This paper studies the determination of informal long-term care (family aid) to dependent elderly in a worst case scenario concerning the "harmony" of family relations. Children are purely selfish, and neither side can make credible commitments (which rules out efficient bargaining). The model is based on Becker's "rotten kid" specification except that it explicitly accounts for the sequence of decisions. In Becker's world, with a single good, this setting yields efficiency. We show that when family aid (and long-term care services in general) are introduced the outcome is likely to be inefficient. Still, the rotten kid mechanism is at work and ensures that a positive level of aid is provided as long as the bequest motive is operative. We identify the inefficiencies by comparing the laissez-faire (subgame perfect) equilibrium to the first-best allocation. We initially assume that families are identical ex ante. However, the case where dynasties differ in wealth is also considered. We study how the provision of long-term care (LTC) can be improved by public policies under various informational assumptions. Interestingly, crowding out of private aid by public LTC is not a problem in this setting. With an operative bequest motive, public LTC will have no impact on private aid. More amazingly still, when the bequest motive is (initially) not operative, public insurance may even enhance the provision of informal aid.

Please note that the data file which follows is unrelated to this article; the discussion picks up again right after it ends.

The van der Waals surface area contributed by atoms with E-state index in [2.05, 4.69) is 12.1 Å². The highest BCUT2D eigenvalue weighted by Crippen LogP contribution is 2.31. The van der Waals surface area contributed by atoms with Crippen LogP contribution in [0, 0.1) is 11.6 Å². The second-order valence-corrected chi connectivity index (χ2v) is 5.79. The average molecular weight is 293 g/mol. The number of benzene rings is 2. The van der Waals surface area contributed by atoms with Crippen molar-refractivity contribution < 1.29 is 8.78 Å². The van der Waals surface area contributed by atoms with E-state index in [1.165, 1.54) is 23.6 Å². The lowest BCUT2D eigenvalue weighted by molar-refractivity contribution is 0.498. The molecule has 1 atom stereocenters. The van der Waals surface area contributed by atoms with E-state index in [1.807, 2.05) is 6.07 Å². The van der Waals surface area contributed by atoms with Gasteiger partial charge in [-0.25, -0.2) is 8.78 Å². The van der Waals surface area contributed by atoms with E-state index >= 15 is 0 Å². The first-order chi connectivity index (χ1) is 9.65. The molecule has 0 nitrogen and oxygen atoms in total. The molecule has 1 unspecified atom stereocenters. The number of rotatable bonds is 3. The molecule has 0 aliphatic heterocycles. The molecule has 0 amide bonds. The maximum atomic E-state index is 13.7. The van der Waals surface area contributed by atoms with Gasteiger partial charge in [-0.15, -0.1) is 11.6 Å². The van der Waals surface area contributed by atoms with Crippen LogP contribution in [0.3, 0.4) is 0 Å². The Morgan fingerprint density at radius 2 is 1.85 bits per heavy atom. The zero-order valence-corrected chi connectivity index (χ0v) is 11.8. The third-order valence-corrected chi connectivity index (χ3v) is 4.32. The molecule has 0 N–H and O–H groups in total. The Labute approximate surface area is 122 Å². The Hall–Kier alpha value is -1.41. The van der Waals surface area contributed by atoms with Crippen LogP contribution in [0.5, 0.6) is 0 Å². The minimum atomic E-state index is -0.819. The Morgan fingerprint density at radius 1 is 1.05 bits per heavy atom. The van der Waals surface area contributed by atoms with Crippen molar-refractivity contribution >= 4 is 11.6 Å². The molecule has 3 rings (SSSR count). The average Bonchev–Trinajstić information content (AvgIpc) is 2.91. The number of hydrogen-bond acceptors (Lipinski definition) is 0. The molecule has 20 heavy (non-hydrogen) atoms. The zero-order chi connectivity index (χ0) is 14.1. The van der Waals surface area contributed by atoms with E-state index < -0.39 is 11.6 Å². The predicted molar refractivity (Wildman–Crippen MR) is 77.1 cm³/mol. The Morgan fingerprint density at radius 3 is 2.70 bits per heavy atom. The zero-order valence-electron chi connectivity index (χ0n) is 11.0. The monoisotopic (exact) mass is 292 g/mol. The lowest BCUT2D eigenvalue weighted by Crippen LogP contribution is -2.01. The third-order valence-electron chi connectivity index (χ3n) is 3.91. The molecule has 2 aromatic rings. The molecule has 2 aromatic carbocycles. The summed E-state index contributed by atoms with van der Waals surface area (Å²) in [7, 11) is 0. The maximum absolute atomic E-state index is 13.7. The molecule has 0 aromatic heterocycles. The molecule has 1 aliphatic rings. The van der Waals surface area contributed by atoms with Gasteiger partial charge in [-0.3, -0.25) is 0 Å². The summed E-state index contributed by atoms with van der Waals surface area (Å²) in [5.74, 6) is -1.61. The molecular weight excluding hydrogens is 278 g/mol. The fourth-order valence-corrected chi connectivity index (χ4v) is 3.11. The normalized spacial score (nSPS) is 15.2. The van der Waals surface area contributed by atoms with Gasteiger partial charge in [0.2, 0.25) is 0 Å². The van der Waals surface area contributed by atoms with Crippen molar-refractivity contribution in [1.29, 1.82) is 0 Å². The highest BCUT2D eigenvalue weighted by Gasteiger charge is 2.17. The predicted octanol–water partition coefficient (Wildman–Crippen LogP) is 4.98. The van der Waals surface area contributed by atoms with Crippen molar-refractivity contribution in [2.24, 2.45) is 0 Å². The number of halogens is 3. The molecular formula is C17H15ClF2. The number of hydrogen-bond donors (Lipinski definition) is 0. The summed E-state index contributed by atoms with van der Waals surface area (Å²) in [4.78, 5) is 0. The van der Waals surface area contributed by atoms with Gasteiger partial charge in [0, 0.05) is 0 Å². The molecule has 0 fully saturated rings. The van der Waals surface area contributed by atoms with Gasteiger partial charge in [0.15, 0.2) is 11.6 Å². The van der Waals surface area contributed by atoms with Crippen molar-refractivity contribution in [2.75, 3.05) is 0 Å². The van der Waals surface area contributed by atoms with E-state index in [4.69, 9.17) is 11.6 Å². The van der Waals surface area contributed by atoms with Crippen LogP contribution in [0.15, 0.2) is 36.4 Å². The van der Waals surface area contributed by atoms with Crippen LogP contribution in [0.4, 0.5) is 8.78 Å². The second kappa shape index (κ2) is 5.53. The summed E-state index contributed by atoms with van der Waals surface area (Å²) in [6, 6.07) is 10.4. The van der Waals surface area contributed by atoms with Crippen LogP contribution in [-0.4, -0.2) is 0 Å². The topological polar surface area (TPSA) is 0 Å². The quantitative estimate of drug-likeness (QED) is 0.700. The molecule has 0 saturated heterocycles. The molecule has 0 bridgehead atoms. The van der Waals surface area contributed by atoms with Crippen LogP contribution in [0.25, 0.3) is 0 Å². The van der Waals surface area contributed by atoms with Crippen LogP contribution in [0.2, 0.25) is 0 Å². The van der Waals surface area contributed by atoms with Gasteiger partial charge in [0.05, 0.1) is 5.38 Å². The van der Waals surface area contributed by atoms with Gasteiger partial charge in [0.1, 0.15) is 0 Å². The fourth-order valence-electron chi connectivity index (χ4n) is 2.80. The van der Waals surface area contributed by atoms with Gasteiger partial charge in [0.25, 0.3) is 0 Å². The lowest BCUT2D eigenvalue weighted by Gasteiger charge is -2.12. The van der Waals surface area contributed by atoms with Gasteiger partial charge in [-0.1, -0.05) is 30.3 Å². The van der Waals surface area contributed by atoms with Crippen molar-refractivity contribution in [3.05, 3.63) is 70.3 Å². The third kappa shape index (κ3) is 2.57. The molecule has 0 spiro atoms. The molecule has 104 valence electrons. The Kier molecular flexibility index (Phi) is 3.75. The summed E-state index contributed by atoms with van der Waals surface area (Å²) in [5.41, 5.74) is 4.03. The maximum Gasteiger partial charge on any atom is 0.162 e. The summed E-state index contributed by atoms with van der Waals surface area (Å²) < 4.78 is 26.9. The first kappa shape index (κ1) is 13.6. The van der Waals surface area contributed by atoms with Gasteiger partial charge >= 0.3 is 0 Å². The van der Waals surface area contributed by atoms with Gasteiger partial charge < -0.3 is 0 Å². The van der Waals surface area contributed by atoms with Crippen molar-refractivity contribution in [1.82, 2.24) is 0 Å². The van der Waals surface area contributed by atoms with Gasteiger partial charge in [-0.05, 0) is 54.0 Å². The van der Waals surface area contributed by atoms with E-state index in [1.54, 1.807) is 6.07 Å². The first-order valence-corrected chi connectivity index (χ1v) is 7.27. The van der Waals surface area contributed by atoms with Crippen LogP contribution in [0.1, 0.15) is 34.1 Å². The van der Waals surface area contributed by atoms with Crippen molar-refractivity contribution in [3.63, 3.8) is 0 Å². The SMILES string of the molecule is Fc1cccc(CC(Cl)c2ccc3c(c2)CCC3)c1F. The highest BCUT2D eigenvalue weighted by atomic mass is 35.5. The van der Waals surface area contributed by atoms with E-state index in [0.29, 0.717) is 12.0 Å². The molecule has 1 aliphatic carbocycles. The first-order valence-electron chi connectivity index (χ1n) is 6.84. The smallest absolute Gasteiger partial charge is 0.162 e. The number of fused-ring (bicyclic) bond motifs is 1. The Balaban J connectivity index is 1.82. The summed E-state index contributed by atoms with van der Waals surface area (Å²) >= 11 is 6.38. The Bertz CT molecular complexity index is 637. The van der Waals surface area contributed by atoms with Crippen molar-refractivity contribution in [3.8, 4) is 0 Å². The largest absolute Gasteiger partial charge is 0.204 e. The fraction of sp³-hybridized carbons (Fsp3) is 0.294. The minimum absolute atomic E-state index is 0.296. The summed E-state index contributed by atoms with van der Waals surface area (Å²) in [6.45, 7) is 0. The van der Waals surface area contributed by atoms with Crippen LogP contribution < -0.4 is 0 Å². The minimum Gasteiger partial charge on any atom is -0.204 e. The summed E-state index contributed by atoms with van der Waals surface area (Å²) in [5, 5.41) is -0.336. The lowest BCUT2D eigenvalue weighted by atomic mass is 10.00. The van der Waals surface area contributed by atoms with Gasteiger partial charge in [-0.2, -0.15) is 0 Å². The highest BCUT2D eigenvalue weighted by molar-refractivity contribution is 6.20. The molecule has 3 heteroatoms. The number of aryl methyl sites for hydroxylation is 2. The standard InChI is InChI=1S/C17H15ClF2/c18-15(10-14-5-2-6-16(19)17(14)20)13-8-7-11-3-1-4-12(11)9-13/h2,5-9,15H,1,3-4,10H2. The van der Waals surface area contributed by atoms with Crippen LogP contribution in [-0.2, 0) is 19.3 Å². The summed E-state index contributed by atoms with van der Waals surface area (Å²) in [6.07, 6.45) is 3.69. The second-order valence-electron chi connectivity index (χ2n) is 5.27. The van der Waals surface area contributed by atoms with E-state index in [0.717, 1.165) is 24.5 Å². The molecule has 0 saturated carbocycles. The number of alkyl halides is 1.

Rotten kids; long-term care; family aid; optimal taxation;